H. [Step (3) of Restart] The before image of x wrt T, can be found in the log.
I. [Step (4) of Restart] Upon recovery from a system failure, the scheduler must wait for the acknowledgment that Restart has been completed by the RM. It may then start sending operations to the RM again.
Undo and Redo Rules
This algorithm satisfies the Undo Rule. Suppose the location of x in the stable database contains the last committed value of X, say V, written by transaction
T,. When T, wrote into x, the RM inserted [T;, X, V] in the log (see step (2) of
RM-Write). By the Garbage Collection Rule, since v is the last committed value of X, this record cannot have been removed. In particular, it will still be in the log when the CM overwrites v in the stable database, as desired for the
The Redo Rule is likewise satisfied. All of a transaction’s updates are recorded in the log before the transaction commits, whether or not they were also recorded in the stable database. By the Garbage Collection Rule they must still be there when the transaction commits.
Since the algorithm satisfies the Undo and Redo Rules, Restart can always find in stable storage the information that it needs for restoring the last committed value of each data item in the stable database. In step (3), Restart redoes an update to x by a committed transaction, or undoes an update to x by an active or aborted transaction, only if no other committed transaction subsequently updated x. Thus, when Restart terminates, each data item will contain its last committed value. Moreover, Restart is idempotent. If it is interrupted by a system failure and reexecutes from the beginning, the updates it redoes and undoes in step (3) are the same as those it would have done if its first execution had not been interrupted.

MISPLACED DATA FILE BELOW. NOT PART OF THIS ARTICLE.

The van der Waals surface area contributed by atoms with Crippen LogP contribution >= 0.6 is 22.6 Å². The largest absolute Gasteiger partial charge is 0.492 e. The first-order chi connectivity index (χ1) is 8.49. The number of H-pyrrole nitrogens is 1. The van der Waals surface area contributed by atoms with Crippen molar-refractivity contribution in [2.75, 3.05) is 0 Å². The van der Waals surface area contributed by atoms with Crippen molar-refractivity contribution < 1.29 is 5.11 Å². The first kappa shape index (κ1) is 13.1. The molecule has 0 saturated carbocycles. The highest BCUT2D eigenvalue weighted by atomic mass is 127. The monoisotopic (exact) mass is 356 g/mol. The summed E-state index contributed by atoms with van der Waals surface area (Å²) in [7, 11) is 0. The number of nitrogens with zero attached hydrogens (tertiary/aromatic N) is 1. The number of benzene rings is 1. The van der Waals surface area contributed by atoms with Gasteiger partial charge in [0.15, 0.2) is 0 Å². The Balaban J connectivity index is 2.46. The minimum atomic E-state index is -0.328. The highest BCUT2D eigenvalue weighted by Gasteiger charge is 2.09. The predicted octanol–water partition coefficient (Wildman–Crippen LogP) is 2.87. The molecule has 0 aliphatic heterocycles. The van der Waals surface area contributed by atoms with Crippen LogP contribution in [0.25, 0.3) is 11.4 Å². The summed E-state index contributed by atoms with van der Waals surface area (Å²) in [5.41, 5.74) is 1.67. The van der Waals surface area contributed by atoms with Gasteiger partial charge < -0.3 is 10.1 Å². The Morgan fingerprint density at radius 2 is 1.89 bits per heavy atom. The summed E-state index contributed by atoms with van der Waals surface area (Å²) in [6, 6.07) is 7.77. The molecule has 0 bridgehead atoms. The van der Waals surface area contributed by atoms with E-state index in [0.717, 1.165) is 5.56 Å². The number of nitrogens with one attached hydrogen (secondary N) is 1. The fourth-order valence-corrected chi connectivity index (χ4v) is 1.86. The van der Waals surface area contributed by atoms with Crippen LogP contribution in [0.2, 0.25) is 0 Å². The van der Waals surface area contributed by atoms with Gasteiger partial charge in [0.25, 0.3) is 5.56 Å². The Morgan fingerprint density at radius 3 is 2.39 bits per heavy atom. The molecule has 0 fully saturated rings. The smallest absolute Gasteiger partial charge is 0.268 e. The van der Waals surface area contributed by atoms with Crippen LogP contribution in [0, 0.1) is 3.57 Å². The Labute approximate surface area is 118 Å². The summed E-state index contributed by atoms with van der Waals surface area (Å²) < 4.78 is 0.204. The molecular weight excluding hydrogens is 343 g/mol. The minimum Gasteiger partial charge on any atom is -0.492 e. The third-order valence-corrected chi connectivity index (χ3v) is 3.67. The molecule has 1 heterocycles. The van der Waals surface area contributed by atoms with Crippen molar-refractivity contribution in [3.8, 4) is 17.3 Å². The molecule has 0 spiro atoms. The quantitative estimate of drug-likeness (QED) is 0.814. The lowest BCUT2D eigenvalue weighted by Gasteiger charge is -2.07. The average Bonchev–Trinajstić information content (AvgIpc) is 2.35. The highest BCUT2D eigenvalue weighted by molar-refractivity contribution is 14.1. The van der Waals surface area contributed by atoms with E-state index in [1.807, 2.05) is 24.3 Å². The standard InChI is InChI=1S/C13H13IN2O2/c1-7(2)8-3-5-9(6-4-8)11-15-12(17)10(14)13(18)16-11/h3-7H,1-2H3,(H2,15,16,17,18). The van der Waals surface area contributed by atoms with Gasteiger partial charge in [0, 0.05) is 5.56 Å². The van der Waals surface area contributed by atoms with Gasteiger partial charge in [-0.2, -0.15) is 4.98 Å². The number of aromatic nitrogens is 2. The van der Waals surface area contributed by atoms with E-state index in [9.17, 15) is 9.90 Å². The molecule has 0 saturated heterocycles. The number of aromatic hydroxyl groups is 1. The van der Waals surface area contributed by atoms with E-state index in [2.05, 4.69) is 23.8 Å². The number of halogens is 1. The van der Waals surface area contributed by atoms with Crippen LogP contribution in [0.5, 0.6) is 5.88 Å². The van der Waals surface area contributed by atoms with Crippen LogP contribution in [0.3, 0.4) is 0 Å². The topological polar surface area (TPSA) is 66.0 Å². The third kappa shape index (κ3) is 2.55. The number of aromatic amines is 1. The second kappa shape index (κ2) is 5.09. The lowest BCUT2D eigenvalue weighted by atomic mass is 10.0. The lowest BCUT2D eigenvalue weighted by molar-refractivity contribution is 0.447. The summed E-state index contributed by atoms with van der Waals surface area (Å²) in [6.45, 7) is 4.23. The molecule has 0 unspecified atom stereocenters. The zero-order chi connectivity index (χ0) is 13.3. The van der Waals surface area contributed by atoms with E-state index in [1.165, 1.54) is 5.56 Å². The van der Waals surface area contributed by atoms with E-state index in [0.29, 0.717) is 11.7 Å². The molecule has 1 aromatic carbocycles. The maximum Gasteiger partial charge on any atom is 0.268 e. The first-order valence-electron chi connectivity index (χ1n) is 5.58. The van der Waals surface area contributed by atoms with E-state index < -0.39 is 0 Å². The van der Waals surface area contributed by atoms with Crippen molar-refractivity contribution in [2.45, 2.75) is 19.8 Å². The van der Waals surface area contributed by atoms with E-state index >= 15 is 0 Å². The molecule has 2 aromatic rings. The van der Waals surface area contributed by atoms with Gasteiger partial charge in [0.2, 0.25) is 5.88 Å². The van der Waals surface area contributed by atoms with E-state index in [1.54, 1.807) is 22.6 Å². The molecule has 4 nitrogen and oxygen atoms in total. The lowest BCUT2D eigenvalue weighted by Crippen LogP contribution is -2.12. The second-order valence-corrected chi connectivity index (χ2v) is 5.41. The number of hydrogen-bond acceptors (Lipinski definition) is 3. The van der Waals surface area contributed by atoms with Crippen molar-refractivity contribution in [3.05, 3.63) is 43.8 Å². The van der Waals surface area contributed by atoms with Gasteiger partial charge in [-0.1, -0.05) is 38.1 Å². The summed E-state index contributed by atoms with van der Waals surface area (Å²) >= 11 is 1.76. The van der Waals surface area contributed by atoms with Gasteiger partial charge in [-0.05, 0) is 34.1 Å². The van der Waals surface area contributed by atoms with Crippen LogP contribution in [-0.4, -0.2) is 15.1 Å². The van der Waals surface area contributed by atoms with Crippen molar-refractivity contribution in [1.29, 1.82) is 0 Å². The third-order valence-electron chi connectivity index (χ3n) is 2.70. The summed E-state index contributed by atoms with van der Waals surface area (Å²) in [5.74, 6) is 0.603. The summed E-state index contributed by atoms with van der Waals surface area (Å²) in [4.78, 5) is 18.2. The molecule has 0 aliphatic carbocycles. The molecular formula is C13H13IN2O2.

The Restart procedure just sketched may have to examine every record ever written in the log - except, of course, those that have been garbage collected,
This is still a very large number of records, since garbage collection is an expensive activity and is carried out fairly infrequently. Moreover, since most data items in the database probably contain their last committed values at the time of the failure, Restart is doing much more work than necessary This inefficiency of Restart is an important issue, because after a system failure, the
DBS is unavailable to users until Restart has finished its job.
184 CHAPTER 6 I CENTRALIZED RECOVERY
This problem is solved by the use of checkpointing methods. In general, checkpointing is an activity that writes information to stable storage during normal operation in order to reduce the amount of work Restart has to do after a failure.
Checkpointing performs its work by a combination of two types of updates to stable storage: (1) marking the log, commit list, and abort list to indicate which updates are already written or undone in the stable database, and (2) writing the after images of committed updates or before images of aborted updates in the stable database. Technique (1) tells Restart which updates don’t have to be undone or redone again. Technique (2) reduces the amount of work that Restart has to do by doing that work during checkpointing.
Technique (1) is essential to any checkpointing activity. Technique (2) is optional. One simple checkpointing scheme is periodically to stop processing transactions, wait for all active transactions to commit or abort, flush all dirty cache slots, and then mark the end of the log to indicate that the checkpointing activity took place. This is caIled commit consistent checkpointing, because the stable database now contains the last committed value of each data item relative to the transactions whose activity is recorded in the log. With commit…